Title

Text Encoding with Marie de France

Item Type

Presentation

Location

Elaine Langone Center, Walls Lounge

Session

#s3a: Engaging Students in Digital Archives, moderator Isabella O'Neill

Start Date

7-11-2015 2:15 PM

End Date

7-11-2015 3:45 PM

Description

In this collaborative presentation, a French professor, a Digital Humanities librarian, and an undergraduate French minor from Washington and Lee University will speak about their experience combining two courses, an advanced French literature course with a one-credit Digital Humanities lab (DH Studio). In the literature course, students studied the medieval French Lais of Marie de France and their literary and historical context; in the DH Studio, students learned the basics of XML and the Text Encoding Initiative. The linked courses shared a final project: a public website serving as a scholarly resource on Marie de France featuring the students’ TEI-encoded texts, Le Rossignol and Chevrefeuille. Stephen McCormick, Assistant Professor of French, will speak about how he was required to reimagine the traditional literary syllabus to allow for collaborative research between students and for development of the technical skills involved in marking up texts with TEI. Mackenzie Brooks, Assistant Professor and Digital Humanities Librarian, will speak on the pedagogical considerations required to introduce digital humanities and the Text Encoding Initiative to undergraduates. Sarah Schaffer, an undergraduate French minor, will share her experiences as part of the student-led research team. Mackenzie and Stephen will teach these courses again in winter 2016 and, to conclude this presentation, we will share the lessons learned from the previous course and ideas to modify and improve our pedagogical goals.

Language

eng

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Nov 7th, 2:15 PM Nov 7th, 3:45 PM

Text Encoding with Marie de France

Elaine Langone Center, Walls Lounge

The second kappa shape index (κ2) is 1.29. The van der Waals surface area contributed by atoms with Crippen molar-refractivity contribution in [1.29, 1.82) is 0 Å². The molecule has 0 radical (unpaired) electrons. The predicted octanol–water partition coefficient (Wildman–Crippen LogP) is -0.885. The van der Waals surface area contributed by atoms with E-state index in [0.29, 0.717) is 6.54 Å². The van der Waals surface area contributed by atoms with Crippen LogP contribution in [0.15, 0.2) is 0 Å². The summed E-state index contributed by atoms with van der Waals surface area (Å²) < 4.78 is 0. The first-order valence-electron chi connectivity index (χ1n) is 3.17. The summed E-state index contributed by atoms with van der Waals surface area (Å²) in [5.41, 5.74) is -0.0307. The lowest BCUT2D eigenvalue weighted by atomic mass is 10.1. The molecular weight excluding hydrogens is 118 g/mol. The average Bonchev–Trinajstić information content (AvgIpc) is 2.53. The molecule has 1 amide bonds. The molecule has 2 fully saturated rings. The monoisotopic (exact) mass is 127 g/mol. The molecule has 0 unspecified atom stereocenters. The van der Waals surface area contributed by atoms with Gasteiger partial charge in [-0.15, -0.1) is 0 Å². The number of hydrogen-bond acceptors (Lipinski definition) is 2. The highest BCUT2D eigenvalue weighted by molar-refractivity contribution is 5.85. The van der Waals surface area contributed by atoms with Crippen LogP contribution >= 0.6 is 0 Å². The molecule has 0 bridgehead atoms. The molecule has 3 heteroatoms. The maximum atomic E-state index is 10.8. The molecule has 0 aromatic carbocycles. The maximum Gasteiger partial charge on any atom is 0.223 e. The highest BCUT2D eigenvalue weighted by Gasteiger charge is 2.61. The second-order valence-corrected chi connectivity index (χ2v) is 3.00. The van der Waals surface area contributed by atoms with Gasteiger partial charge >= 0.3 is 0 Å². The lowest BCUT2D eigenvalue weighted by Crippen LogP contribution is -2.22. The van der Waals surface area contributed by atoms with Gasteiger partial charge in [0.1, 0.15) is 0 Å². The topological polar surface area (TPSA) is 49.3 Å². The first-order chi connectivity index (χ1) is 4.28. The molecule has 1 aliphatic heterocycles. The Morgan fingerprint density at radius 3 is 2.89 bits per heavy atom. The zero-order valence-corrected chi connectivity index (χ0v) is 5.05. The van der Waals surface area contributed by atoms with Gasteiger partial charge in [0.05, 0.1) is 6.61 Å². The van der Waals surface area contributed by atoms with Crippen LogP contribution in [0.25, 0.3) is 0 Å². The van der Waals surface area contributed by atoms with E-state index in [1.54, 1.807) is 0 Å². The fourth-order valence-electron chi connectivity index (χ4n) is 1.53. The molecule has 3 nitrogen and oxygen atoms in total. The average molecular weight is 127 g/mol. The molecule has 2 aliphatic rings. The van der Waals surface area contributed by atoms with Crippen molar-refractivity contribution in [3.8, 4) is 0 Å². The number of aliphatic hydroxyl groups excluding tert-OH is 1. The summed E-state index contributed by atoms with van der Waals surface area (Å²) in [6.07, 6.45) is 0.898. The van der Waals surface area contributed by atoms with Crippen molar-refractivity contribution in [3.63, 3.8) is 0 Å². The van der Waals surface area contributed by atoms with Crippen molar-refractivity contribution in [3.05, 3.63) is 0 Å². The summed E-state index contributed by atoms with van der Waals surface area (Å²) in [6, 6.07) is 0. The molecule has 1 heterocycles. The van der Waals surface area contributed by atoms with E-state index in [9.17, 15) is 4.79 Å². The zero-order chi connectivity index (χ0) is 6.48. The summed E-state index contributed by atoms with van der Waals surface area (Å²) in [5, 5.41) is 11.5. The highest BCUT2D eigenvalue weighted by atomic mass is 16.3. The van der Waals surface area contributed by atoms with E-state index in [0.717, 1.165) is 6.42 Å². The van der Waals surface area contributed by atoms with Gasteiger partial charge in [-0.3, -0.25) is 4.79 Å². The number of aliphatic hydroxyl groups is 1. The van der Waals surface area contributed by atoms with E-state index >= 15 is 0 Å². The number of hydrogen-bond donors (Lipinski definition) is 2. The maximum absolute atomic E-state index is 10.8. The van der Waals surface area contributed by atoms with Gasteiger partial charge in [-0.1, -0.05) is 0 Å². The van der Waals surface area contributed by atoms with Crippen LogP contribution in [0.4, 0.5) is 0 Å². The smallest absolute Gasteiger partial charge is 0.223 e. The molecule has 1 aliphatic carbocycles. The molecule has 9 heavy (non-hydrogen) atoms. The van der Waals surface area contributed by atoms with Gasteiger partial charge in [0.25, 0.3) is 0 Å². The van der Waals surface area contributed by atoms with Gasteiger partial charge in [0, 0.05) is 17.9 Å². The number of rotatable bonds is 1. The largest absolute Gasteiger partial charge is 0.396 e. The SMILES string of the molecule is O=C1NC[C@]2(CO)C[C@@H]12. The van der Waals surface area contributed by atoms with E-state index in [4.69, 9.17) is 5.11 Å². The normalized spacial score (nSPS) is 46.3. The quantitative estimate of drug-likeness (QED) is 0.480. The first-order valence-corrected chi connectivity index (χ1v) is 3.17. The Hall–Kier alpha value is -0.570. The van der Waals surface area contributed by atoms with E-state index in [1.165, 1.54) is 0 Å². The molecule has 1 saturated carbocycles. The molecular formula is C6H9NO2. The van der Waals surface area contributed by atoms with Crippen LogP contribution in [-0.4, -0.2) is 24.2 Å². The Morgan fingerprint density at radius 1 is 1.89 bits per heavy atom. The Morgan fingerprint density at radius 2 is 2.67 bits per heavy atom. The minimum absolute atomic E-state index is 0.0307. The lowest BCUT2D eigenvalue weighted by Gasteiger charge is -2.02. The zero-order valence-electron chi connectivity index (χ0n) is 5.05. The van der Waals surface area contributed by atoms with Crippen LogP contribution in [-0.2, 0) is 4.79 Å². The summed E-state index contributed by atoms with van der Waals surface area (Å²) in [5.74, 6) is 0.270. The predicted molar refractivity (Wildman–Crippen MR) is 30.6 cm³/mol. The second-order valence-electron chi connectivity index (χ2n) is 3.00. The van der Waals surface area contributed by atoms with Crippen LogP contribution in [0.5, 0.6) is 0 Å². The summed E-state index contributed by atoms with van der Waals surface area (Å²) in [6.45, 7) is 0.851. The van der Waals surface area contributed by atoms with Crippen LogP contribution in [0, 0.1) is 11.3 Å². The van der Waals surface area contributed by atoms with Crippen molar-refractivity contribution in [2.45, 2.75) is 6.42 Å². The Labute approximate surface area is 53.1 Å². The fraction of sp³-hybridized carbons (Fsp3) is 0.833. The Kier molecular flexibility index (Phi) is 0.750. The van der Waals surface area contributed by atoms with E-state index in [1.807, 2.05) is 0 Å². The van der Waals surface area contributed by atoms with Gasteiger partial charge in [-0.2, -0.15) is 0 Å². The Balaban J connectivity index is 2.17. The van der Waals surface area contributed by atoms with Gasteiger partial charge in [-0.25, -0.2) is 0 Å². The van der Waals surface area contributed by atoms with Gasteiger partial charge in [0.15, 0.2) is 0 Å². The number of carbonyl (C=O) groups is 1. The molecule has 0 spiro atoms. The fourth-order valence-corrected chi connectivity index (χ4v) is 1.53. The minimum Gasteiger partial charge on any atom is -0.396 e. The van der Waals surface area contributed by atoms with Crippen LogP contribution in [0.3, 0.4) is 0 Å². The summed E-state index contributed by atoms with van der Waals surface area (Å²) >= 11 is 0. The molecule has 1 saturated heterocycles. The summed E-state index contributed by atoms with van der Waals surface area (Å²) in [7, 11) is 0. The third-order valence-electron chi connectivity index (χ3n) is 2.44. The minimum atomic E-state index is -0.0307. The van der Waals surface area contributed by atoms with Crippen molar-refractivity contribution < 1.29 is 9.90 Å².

In this collaborative presentation, a French professor, a Digital Humanities librarian, and an undergraduate French minor from Washington and Lee University will speak about their experience combining two courses, an advanced French literature course with a one-credit Digital Humanities lab (DH Studio). In the literature course, students studied the medieval French Lais of Marie de France and their literary and historical context; in the DH Studio, students learned the basics of XML and the Text Encoding Initiative. The linked courses shared a final project: a public website serving as a scholarly resource on Marie de France featuring the students’ TEI-encoded texts, Le Rossignol and Chevrefeuille. Stephen McCormick, Assistant Professor of French, will speak about how he was required to reimagine the traditional literary syllabus to allow for collaborative research between students and for development of the technical skills involved in marking up texts with TEI. Mackenzie Brooks, Assistant Professor and Digital Humanities Librarian, will speak on the pedagogical considerations required to introduce digital humanities and the Text Encoding Initiative to undergraduates. Sarah Schaffer, an undergraduate French minor, will share her experiences as part of the student-led research team. Mackenzie and Stephen will teach these courses again in winter 2016 and, to conclude this presentation, we will share the lessons learned from the previous course and ideas to modify and improve our pedagogical goals.